Desmoid tumours complicating familial adenomatous polyposis

Authors

  • S. K. Clark,

    1. The Polyposis Registry and Imperial Cancer Research Fund Colorectal Cancer Unit, St Mark's Hospital, Harrow, UK
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  • K. F. Neale,

    1. The Polyposis Registry and Imperial Cancer Research Fund Colorectal Cancer Unit, St Mark's Hospital, Harrow, UK
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  • J. C. Landgrebe,

    1. The Polyposis Registry and Imperial Cancer Research Fund Colorectal Cancer Unit, St Mark's Hospital, Harrow, UK
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  • Mr R. K. S. Phillips

    Corresponding author
    1. The Polyposis Registry and Imperial Cancer Research Fund Colorectal Cancer Unit, St Mark's Hospital, Harrow, UK
    • The Polyposis Registry, St Mark's Hospital, Northwick Park, Harrow HA1 3UJ, UK
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Abstract

Background:

Desmoid tumours are one of the most important and intriguing extracolonic manifestations of familial adenomatous polyposis (FAP). They have been studied only in small numbers of patients.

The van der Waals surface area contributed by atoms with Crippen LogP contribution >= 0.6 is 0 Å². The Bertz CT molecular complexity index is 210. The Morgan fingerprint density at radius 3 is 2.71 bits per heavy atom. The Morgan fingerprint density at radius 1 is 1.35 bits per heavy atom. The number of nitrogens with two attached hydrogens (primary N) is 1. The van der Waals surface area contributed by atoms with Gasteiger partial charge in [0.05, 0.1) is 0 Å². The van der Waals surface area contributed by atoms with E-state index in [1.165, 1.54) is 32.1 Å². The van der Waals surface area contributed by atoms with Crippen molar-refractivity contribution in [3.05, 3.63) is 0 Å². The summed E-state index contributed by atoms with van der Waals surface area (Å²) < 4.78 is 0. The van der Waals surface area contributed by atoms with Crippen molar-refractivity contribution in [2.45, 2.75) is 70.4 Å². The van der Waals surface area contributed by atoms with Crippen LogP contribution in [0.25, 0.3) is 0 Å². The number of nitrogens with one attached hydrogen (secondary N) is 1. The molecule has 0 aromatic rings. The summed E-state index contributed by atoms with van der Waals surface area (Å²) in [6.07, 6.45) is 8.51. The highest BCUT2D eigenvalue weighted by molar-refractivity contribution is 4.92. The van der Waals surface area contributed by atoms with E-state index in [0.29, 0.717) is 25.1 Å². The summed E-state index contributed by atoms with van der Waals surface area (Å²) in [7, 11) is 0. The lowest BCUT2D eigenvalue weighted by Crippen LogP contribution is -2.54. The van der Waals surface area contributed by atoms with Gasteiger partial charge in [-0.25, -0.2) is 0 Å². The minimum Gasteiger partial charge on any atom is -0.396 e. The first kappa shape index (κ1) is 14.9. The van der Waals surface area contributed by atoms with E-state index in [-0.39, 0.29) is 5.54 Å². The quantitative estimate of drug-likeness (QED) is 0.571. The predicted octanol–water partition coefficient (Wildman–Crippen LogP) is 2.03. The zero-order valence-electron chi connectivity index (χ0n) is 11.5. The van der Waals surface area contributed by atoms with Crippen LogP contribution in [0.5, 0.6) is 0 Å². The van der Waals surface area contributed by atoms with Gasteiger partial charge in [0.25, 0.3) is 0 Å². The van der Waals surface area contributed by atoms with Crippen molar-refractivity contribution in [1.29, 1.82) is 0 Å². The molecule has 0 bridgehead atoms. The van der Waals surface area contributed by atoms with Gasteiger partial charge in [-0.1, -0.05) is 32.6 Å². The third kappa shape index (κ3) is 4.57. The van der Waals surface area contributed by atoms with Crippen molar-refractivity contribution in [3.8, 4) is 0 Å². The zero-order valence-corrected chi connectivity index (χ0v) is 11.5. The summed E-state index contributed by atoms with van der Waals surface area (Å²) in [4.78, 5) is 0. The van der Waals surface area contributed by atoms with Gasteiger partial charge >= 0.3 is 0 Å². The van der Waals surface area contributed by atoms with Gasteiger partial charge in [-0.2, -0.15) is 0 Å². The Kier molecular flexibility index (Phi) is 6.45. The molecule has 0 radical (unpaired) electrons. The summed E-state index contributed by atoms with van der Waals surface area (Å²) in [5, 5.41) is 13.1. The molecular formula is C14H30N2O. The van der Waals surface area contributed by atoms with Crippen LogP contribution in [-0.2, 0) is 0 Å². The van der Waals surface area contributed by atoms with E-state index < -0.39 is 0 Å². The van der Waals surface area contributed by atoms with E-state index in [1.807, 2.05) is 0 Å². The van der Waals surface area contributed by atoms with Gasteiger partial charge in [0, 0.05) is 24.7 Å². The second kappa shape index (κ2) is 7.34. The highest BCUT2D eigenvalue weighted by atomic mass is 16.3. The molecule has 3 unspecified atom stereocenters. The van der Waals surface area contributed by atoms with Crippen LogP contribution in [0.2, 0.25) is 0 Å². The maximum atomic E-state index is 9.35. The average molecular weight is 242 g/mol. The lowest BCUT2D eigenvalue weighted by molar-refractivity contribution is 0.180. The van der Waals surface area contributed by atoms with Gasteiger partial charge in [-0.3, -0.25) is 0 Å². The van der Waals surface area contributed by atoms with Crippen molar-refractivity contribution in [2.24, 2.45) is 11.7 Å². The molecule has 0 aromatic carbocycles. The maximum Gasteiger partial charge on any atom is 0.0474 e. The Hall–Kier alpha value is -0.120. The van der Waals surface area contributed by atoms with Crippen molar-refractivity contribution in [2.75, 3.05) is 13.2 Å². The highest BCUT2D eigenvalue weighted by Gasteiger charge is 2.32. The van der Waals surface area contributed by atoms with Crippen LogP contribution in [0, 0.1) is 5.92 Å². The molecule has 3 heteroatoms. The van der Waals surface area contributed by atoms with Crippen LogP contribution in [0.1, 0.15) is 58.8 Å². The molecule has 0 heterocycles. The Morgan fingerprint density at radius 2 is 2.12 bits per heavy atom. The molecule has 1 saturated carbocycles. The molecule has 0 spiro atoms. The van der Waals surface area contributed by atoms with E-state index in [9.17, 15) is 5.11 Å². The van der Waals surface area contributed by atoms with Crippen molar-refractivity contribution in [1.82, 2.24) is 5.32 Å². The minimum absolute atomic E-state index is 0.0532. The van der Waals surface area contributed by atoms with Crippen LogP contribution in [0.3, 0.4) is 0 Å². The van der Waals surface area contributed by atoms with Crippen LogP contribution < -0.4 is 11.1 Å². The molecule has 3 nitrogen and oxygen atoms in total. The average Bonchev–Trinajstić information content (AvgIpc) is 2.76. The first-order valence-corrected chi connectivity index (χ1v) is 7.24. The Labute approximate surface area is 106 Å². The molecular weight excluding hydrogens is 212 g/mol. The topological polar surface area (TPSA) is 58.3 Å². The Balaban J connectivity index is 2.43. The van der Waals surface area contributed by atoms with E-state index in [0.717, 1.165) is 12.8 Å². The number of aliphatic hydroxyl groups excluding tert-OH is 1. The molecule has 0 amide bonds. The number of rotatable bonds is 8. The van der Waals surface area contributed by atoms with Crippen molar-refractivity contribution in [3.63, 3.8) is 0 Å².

Methods:

Patients with FAP who also had desmoid tumour were identified from a polyposis registry database and their hospital notes were reviewed.

Results:

There were 166 desmoids in 88 patients (median age 32 (interquartile range 22–38) years; 51 (58 per cent) female); 83 tumours (50 per cent) were within the abdomen and 80 (48 per cent) were in the abdominal wall. All but 16 individuals (18 per cent) had already undergone abdominal surgery, which was significantly more recent in women (P = 0·01, Mann–Whitney U test). Intra-abdominal desmoids caused small bowel and ureteric obstruction and resulted in ten deaths; survival was significantly poorer than in patients with abdominal wall desmoid alone (χ2 = 3·93, 1 d.f., P = 0·047, log rank test), and eight of 22 patients who underwent resection of intra-abdominal desmoid died in the perioperative period.

Conclusion:

 Abdominal wall desmoids caused no deaths or significant morbidity; although recurrence was common after excision, the treatment was safe. Intra-abdominal desmoids can cause serious complications and treatment is often unsuccessful; in particular, surgery for desmoids at this site is hazardous. © 1999 British Journal of Surgery Society Ltd

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